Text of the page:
Background: In Taiwan, from April to July, 1998, an epidemic of hand, foot, and mouth disease associated with enterovirus 71 (EV71) occurred with fatal complications. We did a clinical study of EV71-related diseases in Taiwan.
Methods: We studied 154 children with virus-culture confirmed EV71 infection. Children were divided into three groups: 11 patients with pulmonary oedema; 38 patients with central nervous system (CNS) involvement and no pulmonary oedema; and 105 children without complications. We compared the clinical features, laboratory findings, risk factors, and outcome among these three groups.
Findings: Nine children with pulmonary oedema had hand, foot, and mouth disease, one had herpangina, and one had febrile illness with eight children with limb weakness and one with limb hypesthesia. All children had had sudden onset of tachycardia, tachypnoea, and cyanosis 1-3 days after onset of the disease. Nine of 11 children died within 12 h of intubation; one child was braindead within 15 h and died 17 days after intubation; one child was in deep coma and died 3 months later. In children with CNS complication and no pulmonary oedema, one child died of pneumonia after 4 months of ventilator support and four children had sequelae. All 105 children without complications recovered. There was a significant association between CNS involvement and pulmonary oedema (odds ratio 12.4 [95% CI 2.6-60.1], p=0.001). Risk factors for pulmonary oedema after CNS involvement were hyperglycaemia, leucocytosis, and limb weakness. Hyperglycaemia was the most significant prognostic factor for pulmonary oedema (odds ratio 21.5 [3-159], p=0.003).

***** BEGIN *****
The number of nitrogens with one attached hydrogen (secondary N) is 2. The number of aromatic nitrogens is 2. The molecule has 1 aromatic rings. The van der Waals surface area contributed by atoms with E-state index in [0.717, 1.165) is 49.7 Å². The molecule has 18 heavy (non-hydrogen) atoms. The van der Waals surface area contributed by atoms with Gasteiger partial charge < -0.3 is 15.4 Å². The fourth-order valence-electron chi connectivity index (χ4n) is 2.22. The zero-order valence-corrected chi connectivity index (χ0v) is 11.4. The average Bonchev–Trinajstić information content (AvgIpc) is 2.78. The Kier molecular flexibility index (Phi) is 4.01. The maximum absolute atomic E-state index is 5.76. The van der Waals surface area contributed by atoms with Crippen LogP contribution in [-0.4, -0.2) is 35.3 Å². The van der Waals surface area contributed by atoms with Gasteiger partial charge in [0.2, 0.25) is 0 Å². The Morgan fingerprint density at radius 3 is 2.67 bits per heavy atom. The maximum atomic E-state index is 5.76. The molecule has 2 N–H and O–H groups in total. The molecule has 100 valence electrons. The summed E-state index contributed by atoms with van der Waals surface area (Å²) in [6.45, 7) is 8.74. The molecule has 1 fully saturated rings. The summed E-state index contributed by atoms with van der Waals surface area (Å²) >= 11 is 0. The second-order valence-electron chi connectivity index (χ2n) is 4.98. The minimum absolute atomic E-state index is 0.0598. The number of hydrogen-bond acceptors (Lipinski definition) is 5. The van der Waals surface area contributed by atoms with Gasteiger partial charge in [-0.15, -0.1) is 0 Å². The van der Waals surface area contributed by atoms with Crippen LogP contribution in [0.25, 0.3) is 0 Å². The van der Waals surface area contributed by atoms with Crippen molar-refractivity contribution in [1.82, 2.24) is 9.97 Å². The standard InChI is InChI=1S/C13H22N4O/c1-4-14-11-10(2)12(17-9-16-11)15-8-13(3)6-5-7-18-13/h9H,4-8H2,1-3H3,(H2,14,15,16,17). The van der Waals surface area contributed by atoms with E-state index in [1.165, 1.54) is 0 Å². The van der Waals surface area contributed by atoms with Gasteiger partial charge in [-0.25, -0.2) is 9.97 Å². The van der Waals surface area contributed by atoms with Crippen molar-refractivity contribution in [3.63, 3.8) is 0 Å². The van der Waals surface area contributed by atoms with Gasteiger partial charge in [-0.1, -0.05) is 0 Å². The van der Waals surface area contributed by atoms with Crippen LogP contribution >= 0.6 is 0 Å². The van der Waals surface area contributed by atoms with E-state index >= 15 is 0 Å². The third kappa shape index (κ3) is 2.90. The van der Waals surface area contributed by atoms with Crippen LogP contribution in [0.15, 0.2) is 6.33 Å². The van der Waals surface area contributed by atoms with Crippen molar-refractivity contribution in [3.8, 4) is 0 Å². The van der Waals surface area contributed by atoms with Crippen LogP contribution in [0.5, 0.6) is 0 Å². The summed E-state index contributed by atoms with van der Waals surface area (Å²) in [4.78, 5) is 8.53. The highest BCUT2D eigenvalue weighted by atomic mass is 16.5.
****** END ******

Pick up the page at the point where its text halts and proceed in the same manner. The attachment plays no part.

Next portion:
Interpretation: EV71 can cause hand, foot, and mouth disease, CNS involvement with severe sequelae, and fatal pulmonary oedema. Hyperglycaemia is the most important prognostic factor.